By Lawrence White and Steve Slater
HONG KONG/LONDON (Reuters) - Asia-focused bank Standard Chartered posted a drop in first-quarter profit, hurt by lower investment bank revenues, weaker Asian currencies and ongoing problems at its South Korean business.
The London-based bank, which earns about four-fifths of its income from Asia, said on Thursday the weak first-quarter conditions had continued in April and so far in May.
StanChart <2888.HK>, which does not publish full quarterly results, said its first-quarter operating profit was down 6-9 percent from a year ago and revenue was down by less than 5 percent, broadly in line with analyst expectations.
Revenues in its financial markets division fell 16 percent after a slowdown in trading of interest rate products in particular, which has been seen across investment banks.
StanChart last year reported its first drop in annual profit for a decade and said the first half of 2014 would be difficult due to losses in South Korea and slowing growth in Asia.
The bank may not see a recovery in earnings until mid-2015, later than anticipated by investors, as potential economic headwinds in its two key markets of Hong Kong and Singapore could add to the bank's problems in South Korea and India, according to Chirantan Barua, analyst at Bernstein.
"Pack that in with a challenging and uncertain capital regime that won't be resolved till the end of the year and you have a great deal of uncertainly around the stock," he said, referring to regulations requiring banks to strengthen their defenses against potential financial crises.
Barua has an "underperform" rating on StanChart's shares.
The bank's London-listed stock was up 1.1 percent at 0800 GMT, broadly in line with the European bank sector <.SX7P>.
StanChart also faces criticism later on Thursday over its pay policies at its annual shareholder meeting in London. Several investors have criticized the introduction of more fixed pay based on short-term targets, as the bank has sought to mitigate a European Union bonus cap.
Shareholder advisory group Pirc said investors should oppose the bank's remuneration policy.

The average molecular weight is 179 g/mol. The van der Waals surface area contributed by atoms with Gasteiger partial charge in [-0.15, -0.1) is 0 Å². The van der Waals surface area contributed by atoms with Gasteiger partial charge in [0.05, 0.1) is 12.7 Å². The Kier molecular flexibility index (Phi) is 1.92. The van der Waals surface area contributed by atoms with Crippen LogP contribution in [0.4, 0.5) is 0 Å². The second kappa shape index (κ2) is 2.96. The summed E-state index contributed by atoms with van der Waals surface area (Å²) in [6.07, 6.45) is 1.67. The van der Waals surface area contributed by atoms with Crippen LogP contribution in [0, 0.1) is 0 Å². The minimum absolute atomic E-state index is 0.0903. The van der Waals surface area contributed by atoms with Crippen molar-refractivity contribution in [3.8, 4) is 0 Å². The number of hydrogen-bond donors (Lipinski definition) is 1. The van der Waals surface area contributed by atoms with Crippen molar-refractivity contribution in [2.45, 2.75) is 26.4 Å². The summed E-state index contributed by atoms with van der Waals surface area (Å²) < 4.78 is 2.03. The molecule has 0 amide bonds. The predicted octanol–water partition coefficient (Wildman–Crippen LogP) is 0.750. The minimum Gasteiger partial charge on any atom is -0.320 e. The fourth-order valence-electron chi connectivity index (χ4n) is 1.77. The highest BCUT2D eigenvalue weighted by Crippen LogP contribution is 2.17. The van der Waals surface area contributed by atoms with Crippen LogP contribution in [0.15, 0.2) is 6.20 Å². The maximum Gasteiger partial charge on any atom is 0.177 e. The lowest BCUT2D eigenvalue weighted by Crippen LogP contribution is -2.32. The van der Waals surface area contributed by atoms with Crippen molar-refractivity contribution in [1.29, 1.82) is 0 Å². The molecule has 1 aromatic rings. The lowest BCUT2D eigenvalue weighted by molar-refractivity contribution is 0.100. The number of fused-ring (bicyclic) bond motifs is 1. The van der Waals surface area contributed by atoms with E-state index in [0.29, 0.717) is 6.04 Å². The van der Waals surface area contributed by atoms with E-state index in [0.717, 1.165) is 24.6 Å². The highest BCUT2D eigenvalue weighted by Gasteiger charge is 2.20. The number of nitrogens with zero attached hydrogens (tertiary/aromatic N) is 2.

END TO BOOM
StanChart's slowdown after a bumper decade has prompted Chief Executive Peter Sands to restructure the bank, and a management reshuffle last year saw the surprise exit of Finance Director Richard Meddings, once seen as a successor-in-waiting, and the elevation of Mike Rees to Sands' deputy.
Meddings is due to leave by the end of June, and a replacement as finance director has not yet been announced.
Sands combined the bank's wholesale and consumer banking units from April in an effort to combat the slowdown in its earnings growth by streamlining the business.
He is attempting to cut costs, and the bank said expenses in the first quarter were flat from a year ago.
"We are holding costs flat this year and are managing costs tightly," Meddings told reporters on a conference call.
He said the bank had slightly increased its number of staff in the first quarter.
South Korea remains a problem area and the bank is pruning its business there. Revenues in Korea fell by $110 million in the first quarter from last year.
StanChart has been struggling for years in South Korea amid weak returns, a dispute with staff, tough regulations and a rise in bad debts, and it wrote down the value of the business by $1 billion last year.
Weakness in Asian currencies, notably the Indian rupee and Indonesia rupiah, dragged on results as the bank reports in U.S. dollars. It said margins were also depressed.
Operating profit at the bank's wholesale business, which includes investment banking activities and contributes the bulk of group profits, was down about 5 percent from last year, while the decline in consumer banking was 15-19 percent.
Rival HSBC reported a 20 percent drop in first-quarter profit on Wednesday as revenue dropped in Brazil and at its investment bank, while last year's earnings were swelled by asset sales.
StanChart also said it expects to pay $350 million under a UK bank tax this year, up by a third from $266 million in 2013.
(Editing by Stephen Coates, Matt Driskill and Mark Potter)